Some films are born cult, some films achieve cult and some have cult thrust upon them. Some, like John Dies at the End, party crash the cult party screaming: ‘Look! Look at me! Seriously… Ooo! I’m so blinking culty!’
Based on the underground novel of the same name, John Dies at the End is the tale of two twenty-somethings, John (Rob Mayles) and David (Chase Williamson), who routinely battle the occult and paranormal. John seems to embrace their Carnacki-esque lifestyle, whilst David would rather be given the opportunity to get a full night’s sleep once in a while.
We first meet Dave in a Chinese restaurant coming down from a heavy dose of a drug simply known as Soy Sauce. There he meets Arnie (Paul Giamatti), a journalist he hopes will be able to help him spread the story of his life and the secrets of known and unknown universes. Secrets involving dogs, white boy rappers, bugs, zombies, demonic cold cuts and time travel.
It’s a lot to take on board for Arnie, and the same could be said of the viewer.
John Dies at The End is, at best, a series of amusing anecdotes you told your friend whilst high, than it is an actual movie. Its deliberate zaniness runs heavy and deep through its short running time. So proud is the film of its genital doorknobs and nude occultists (long story), it forgets to look at things like coherence and filling in plot holes. It just seems content to bounce around like a rabbit on a trampoline looking for attention.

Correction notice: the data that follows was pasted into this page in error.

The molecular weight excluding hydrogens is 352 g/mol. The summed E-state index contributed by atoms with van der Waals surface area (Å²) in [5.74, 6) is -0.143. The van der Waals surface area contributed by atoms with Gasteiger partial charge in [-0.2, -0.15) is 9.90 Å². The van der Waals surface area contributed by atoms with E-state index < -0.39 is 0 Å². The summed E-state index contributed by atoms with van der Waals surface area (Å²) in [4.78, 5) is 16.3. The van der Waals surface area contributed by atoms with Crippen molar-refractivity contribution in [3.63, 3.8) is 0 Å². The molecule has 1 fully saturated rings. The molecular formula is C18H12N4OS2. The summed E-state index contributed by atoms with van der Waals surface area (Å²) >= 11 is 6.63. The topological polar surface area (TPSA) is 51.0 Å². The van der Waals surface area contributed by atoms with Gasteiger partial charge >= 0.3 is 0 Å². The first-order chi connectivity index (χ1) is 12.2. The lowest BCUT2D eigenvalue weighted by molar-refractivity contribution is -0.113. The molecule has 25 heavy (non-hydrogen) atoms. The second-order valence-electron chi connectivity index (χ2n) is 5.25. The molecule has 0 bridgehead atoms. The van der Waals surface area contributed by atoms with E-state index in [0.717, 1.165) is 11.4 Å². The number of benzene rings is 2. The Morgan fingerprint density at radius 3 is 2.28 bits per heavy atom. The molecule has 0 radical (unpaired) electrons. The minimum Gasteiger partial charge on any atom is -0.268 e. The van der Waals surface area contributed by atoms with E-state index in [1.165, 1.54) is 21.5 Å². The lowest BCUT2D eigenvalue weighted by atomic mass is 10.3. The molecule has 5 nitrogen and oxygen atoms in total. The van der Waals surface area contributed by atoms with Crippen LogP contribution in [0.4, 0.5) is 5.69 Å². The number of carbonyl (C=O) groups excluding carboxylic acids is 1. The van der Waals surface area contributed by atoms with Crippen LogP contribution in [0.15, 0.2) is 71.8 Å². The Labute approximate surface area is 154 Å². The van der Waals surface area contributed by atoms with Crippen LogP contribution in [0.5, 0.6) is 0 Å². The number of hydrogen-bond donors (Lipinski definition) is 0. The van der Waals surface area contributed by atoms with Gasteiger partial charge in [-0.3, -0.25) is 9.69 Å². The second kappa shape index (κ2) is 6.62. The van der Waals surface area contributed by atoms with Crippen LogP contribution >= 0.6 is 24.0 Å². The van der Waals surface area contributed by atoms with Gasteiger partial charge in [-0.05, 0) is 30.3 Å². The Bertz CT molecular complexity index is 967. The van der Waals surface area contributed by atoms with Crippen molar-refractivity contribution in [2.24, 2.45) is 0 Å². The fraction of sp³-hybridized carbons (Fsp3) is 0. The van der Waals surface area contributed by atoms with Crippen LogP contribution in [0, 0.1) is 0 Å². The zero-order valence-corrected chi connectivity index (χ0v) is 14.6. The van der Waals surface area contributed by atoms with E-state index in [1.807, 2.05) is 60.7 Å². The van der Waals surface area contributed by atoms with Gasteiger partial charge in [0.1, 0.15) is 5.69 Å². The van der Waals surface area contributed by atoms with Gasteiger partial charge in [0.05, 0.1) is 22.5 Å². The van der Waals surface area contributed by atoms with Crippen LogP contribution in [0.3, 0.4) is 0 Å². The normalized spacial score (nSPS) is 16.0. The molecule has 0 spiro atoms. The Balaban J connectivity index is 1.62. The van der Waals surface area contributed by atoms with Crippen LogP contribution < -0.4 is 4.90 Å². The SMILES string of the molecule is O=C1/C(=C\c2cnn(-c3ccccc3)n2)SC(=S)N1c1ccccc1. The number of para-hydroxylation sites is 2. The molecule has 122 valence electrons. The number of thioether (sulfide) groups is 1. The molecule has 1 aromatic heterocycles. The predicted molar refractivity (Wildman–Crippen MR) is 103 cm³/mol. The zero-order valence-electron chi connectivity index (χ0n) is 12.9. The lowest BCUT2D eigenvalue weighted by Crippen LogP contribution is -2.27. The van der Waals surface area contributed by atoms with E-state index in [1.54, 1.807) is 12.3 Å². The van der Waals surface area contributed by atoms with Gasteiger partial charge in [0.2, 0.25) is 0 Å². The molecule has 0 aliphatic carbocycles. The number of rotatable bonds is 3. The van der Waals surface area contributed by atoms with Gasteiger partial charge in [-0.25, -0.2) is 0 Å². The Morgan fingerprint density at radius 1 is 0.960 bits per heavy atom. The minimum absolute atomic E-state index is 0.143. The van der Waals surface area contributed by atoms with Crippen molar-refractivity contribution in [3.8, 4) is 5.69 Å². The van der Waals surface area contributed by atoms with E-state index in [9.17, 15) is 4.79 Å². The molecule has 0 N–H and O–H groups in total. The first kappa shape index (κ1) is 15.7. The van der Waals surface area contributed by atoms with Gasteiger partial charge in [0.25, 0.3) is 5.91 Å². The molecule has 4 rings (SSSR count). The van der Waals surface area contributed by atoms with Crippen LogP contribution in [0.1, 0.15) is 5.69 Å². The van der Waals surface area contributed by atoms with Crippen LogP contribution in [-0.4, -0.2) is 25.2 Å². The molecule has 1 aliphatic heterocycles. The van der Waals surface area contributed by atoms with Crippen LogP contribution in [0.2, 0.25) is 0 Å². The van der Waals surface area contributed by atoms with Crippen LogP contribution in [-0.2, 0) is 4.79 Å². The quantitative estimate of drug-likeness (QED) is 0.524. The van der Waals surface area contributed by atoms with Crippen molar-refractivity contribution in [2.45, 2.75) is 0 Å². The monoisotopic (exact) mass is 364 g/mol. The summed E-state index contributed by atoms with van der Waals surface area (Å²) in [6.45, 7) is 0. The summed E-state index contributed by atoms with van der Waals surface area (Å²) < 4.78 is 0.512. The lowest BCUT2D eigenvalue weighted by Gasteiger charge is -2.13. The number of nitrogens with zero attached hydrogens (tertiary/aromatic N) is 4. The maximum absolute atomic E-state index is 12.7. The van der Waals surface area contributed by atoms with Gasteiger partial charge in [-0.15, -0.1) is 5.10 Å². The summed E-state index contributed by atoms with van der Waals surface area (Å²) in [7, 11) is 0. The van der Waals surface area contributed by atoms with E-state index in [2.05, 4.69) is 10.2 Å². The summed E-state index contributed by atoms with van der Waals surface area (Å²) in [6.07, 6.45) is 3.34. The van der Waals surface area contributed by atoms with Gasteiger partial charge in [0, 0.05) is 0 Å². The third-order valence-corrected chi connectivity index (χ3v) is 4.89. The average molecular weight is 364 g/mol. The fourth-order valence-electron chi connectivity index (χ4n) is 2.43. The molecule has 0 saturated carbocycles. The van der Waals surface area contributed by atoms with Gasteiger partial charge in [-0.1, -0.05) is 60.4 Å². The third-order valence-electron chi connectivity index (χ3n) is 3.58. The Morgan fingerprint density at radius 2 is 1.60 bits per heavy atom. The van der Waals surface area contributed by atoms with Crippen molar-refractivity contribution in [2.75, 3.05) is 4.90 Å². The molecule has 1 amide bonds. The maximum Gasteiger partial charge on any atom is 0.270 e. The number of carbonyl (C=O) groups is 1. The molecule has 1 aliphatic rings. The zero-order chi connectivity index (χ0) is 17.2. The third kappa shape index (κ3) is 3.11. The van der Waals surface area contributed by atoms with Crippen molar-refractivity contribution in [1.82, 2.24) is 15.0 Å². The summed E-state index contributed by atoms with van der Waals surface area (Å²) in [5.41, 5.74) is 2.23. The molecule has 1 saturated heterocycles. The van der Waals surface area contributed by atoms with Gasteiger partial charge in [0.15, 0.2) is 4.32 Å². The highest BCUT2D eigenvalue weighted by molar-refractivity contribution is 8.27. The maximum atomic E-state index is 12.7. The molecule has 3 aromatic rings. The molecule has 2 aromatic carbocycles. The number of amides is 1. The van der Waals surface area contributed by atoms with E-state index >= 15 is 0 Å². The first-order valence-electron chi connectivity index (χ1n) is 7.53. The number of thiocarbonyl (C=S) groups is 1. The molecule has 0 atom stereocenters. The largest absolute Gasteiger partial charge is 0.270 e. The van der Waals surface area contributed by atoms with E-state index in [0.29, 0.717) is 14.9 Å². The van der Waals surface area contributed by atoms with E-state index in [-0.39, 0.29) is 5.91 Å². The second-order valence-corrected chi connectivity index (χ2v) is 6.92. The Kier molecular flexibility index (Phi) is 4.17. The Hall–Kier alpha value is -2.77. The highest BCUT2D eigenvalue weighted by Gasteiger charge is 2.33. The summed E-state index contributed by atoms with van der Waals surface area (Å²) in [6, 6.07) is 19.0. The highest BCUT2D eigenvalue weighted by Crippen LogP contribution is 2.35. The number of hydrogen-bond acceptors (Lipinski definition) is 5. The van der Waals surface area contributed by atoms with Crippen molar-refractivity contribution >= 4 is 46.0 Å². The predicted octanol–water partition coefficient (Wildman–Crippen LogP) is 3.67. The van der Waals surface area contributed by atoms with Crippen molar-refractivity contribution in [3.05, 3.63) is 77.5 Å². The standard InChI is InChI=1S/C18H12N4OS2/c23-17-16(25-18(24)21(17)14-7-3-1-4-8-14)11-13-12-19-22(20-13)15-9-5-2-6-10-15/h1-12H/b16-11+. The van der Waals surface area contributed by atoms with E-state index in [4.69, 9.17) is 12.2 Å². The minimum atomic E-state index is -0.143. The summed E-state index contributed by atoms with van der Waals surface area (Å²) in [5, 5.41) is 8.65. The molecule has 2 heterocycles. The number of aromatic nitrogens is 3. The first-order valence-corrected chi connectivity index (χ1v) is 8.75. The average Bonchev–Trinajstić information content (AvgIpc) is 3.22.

When the A-plot ends and the B-plot starts floundering like a fish plucked straight out of the ocean, there’s an empty feeling of being cheated. Like the previous 90 minutes could have been wrapped up into a 20 minute flashback before unleashing a stonking great story on us. Instead, it just sort of stops and the credits roll. Admittedly, the sting in the credits is worth sticking around for, but it just reinforces the fact that it’s not a bad film by any stretch of the imagination, it just feels like the pilot. This could easily have been a series of 20 minute adventures, or even 10 minute clips on Crackle or Netflix. Which would dilute the wackiness and – whisper it – smugness of the whole affair.
Unfortunately, for us, it’s just too patchy and in love with itself to justify a return visit.